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Yesterday, I cut through The National Gallery of Art and found myself face-to-face with the beautiful Rodin, Degas and Bartholdi sculptures. What a treat! I couldn’t resist lingering in the gallery just to gaze at the following:

Rodin's The Kiss
Rodin’s The Kiss

Rodin's The Thinker
Rodin’s The Thinker

Degas Dancer Fourth Position
Degas’s Dancer in Fourth Position

Little Dancer Degas
Looking through the glass of the Little Dancer 

Allegory of Africa Bartholdi
Bartholdi’s Allegory of Africa

The Degas Exhibition is at the Gallery until February 8, 2015. Click here for more information on the Exhibitions at the Gallery. I’m going back soon to see the El Greco paintings which are only here until 15 February, 2015. 

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When I find I have an unplanned day, its fun to randomly open a London guidebook and pick a place to visit. That’s how I found myself at 13 Lincoln’s Inn Fields the other day with my friend, Leslie. Upon arriving at the entrance gate of the John Soane Museum, we were asked to put our purses into a clear plastic bag which we then had to carry by hand rather than over our shoulder. It all made perfect sense once I entered the house ~ its so cluttered with a variety of objects and paintings from around the world and I was in fear every time I turned around that I’d knock a priceless artifact off the wall.

Entrance to Sir John Soane Museum

Entrance to Sir John Soane Museum

Sir John Soane was born in 1753, the son of a bricklayer, he studied at the Royal Academy and became a very successful Georgian era architect. Some of his designs include: the Old Bank Of England (it was demolished), St Pancras Old Church and also the Dulwich Picture Gallery. Soane was an avid collector who was so disappointed in his sons, he chose to establish the house as a museum upon his death, rather than leave it to his heirs. He became Professor of Architecture at the Royal Academy in 1806 and he wanted both “amateurs and students” to have access to his extensive collection. I’m always so thankful for those who have the forethought to create such a public treasure for future generations.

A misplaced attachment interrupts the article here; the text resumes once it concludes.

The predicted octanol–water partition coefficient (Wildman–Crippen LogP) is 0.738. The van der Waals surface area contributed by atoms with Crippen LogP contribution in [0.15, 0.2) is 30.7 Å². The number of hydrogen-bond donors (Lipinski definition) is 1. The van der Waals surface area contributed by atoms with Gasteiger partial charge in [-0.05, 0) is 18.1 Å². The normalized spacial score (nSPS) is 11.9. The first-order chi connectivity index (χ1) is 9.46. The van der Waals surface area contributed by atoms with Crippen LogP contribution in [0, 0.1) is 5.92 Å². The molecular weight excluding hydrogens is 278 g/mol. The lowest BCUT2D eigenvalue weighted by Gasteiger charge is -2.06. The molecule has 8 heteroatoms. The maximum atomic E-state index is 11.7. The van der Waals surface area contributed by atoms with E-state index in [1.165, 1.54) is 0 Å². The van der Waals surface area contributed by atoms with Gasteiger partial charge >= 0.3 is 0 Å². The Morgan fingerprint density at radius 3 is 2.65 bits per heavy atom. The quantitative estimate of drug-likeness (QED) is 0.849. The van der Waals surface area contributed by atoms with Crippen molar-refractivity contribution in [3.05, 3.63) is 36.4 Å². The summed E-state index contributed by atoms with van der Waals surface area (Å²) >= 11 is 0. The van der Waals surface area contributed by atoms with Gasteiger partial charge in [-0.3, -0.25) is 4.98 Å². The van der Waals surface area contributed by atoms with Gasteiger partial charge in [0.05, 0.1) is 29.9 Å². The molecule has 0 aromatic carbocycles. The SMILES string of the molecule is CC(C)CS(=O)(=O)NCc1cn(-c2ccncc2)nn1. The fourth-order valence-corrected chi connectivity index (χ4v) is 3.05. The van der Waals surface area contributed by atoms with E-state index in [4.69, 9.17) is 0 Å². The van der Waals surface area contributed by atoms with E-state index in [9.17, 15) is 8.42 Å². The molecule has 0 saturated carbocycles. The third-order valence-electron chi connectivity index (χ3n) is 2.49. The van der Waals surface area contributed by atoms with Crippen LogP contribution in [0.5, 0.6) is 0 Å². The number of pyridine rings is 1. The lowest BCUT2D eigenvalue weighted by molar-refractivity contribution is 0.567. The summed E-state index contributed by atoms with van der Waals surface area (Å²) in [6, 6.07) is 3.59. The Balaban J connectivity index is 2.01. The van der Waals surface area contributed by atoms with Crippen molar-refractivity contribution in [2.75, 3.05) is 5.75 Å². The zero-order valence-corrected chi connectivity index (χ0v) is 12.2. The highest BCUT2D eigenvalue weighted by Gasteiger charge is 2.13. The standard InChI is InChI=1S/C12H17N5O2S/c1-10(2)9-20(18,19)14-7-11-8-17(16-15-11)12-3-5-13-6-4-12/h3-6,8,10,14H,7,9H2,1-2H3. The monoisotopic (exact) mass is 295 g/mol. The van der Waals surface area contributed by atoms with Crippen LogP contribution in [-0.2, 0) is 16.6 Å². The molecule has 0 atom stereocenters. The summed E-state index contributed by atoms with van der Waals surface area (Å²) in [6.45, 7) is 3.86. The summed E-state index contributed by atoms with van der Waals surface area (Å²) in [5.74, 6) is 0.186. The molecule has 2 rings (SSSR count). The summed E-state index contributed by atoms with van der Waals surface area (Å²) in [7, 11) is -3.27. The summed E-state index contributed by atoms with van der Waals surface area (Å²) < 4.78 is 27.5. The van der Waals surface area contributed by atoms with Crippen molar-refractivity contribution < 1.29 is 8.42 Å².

Entrance is free but, be sure to arrive early as there can be long queues especially for the candlelight tours. I would highly recommend the guided tour for £10 since there isn’t a lot of explanation on the items and there are hidden panels lined with paintings which you’ll miss if you’re not on a tour.

One of my favorites is the famous painting series by William Hogarth: A Rake’s Progress. It’s a sad tale of a Rake’s (an immoral person) demise through too much drink, women & gambling. Perhaps his wife was reminding him about the excesses of wealthy and successful men when she gifted him the series.

The museum has been kept as close to how it was at the time of Soane’s death in 1837. To me, there is a randomness to the collection: a sarcophagus on the lower floor (in the crypt), an astronomical clock, the tombstone inscribed “Alas Poor Fanny”, Gothic carvings, 30,000 drawings, 6,000 books, Sir Robert Walpole’s desk, a pair of leg irons, plaster casts, sculptures & paintings. Can you call it hoarding if it’s a museum? The guide mentioned his wife refused to let him bring his collections into the main house which is next door to #13.  Smart women! She died 22 years prior to him and left his collecting unfettered.

After going through the museum, you walk through the beautiful, airy and open townhouse where they actually lived. It felt like a decompression chamber after feeling so claustrophobic in the museum.

Leave yourself a little time to enjoy the surrounding area. There’s a pretty park across the street.

Entrance to Lincoln's Inn Fields park

Entrance to Lincoln’s Inn Fields park

Having learned a bit about Sir John Soane, I’m interested in seeing his country home Pitzhanger Manor House in Ealing which was owned and rebuilt by him from 1800 to 1810. In the late 20th century, there was an extensive restoration done, returning the building back to Soane’s original design.

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